Norm’s right on the mark; it’s only a matter of time before diesel power becomes as commonplace here in the US as it is in Europe. The new common-rail designs are amazingly smooth and efficient. It seems to be primarily a cost thing now that has us hooked on gas power, but for those looking to keep the boat for a while, diesel is clearly the way to go. That being said, I am not expecting Yamaha to come out with a diesel version of my boat’s F225 any time soon!

  4. Bob

    If you have not driven the new Mercedes diesel, you really don’t know what you’re missing.
    Picture this: a 3.0 ltr V6, producing 215 HP, and 398 ft. pds. torque.
    I think, when you consider that a boat is going ‘uphill’ all day, it would be an ideal power plant for a boat, as well as the tow vehicle.
    Go see for yourself.

  5. Jack Hern

    I feel that corn fuel (ethanol) and diesel power are not efficient for the marine industry.
    Both come at a higher cost vs gas powered boats which represent 90% of the industry units.
    For most of the boats the diesel will be heavy & costly while the issues of ethanol from a
    maintenance factor, are a major concern.
    If Edison had been of this philosophy he would have invented a bigger candle!!!
    My major concern for the future is affordability of boating as a recreational family opportunity.

  6. Ron Longman

    The biggest concern should be the intorduction of E-diesel, which will not promote a significant savings in fuel consumption, let alone address the complication and problems of fuel tank material.

    Yes it will do great things for the small to medium size boat market, (25′ to 35″) but the industry cannot afford to let the E-diesel process come to fruition.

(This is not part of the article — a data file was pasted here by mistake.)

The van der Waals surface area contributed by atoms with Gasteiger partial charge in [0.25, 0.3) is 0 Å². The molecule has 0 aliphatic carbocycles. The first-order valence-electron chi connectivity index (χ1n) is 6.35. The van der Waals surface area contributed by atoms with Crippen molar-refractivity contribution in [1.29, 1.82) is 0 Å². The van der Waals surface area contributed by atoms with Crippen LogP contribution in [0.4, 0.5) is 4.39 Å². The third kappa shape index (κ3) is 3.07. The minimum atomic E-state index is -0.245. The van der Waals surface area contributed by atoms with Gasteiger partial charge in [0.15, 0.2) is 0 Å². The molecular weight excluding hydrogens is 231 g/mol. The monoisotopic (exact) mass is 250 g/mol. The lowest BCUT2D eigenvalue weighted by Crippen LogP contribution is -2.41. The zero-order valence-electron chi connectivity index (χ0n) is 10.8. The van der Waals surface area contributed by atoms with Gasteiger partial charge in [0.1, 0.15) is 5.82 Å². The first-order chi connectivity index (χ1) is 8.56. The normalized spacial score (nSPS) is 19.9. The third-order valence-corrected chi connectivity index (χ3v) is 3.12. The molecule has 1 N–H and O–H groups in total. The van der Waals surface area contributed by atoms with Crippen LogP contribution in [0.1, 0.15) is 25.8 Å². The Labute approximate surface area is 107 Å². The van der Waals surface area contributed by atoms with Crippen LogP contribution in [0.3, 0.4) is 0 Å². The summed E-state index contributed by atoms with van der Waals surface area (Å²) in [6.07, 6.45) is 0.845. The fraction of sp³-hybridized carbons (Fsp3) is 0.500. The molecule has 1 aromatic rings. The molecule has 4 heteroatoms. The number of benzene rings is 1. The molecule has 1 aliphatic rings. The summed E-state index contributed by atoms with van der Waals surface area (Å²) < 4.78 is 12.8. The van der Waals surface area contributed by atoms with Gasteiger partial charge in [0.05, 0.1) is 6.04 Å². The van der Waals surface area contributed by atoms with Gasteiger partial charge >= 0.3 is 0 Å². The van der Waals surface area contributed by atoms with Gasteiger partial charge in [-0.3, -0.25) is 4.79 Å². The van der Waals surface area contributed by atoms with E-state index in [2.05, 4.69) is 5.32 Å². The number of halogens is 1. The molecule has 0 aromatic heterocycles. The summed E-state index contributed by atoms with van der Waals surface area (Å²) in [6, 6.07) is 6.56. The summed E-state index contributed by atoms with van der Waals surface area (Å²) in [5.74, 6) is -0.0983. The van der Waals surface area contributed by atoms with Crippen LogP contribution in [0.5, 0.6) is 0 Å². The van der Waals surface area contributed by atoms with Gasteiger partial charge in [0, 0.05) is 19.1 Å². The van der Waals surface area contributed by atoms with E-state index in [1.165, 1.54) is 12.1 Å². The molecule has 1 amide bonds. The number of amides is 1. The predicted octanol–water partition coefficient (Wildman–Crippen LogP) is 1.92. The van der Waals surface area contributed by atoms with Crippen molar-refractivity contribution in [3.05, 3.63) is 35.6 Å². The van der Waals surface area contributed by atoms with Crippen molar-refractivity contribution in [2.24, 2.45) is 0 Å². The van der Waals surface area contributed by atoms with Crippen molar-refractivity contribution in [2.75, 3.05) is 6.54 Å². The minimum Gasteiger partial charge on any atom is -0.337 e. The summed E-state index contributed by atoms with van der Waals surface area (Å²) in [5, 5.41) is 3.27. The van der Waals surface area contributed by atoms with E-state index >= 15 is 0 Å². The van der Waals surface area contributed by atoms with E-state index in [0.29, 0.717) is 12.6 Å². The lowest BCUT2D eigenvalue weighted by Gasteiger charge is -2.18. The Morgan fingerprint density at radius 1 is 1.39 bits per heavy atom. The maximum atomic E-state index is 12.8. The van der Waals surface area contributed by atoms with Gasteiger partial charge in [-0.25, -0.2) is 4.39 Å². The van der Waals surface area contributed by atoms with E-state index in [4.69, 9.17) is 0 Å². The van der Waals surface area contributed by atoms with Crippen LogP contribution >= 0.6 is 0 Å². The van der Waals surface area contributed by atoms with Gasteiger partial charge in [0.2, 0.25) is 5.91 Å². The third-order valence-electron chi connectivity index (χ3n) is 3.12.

7. Spike Haible

    Wow, a “misguided push to increase CAFE standards”? When are we going to learn to live within our energy and environmental limits and use technology to create a cleaner, energy mizerly future? Will we do it on our own? Not. Congress is right to respond in to our looming energy and environmental limits by pushing us (the consumer and the manufacturer) to get real about what’s happening and take the next step. CAFE standards can be met without the Big Three constantly crying in front of the cameras, and big oil will survive as long as there’s oil to be extracted. Funny that GM, when it was on the ropes over the past few years, actually had its only profit center in small cars in China!!? Think about that. Put Americans and American ingenuity to work making vehicles that unhook us as much as possible from the oil spigot and insanity of the Middle East. If we didn’t need their oil we wouldn’t we be sending our soldiers (and the billions needed here at home) to be wasted in the decrepit deserts of Iraq? Are we so vain that we can only think about how big a vehicle we need to pull our big boats? I love boats, boating, and my old and mizerly diesel trawler-don’t get me wrong, but I also recognize the price it exacts from this precious and beautiful world we live on.

  8. Capt. John Page Williams

    Spike speaks for me too as far as what our vision for the future should be, but so do Larry Innis, Bill Lindsay, and Bob. I”ve tested a bunch of boats with Volvo, Cummins, and Yanmar common-rail, electronic diesels, and I’ve had some experience with the Mercedes Bluetec Diesel to which Bob refers, in an E-body sedan. Yes, the torque and acceleration are amazing, the engine is quiet, and real-world mileage is 26 mpg in the city, 36 on the higheway. Every time I’ve had the opportunity to test comparable boats with diesel and four-stroke outboards, the diesels have won hands-down in efficiency, even though the OBs are wonderful in their own right. There are still some diesel air emissions issues to work out, though, especially NOx, which causes not only air pollution but nitrogen pollution in our waterways. We still have some problems to solve, but new-generation diesels look to be part of the solution, both in towing our boats and in operating them.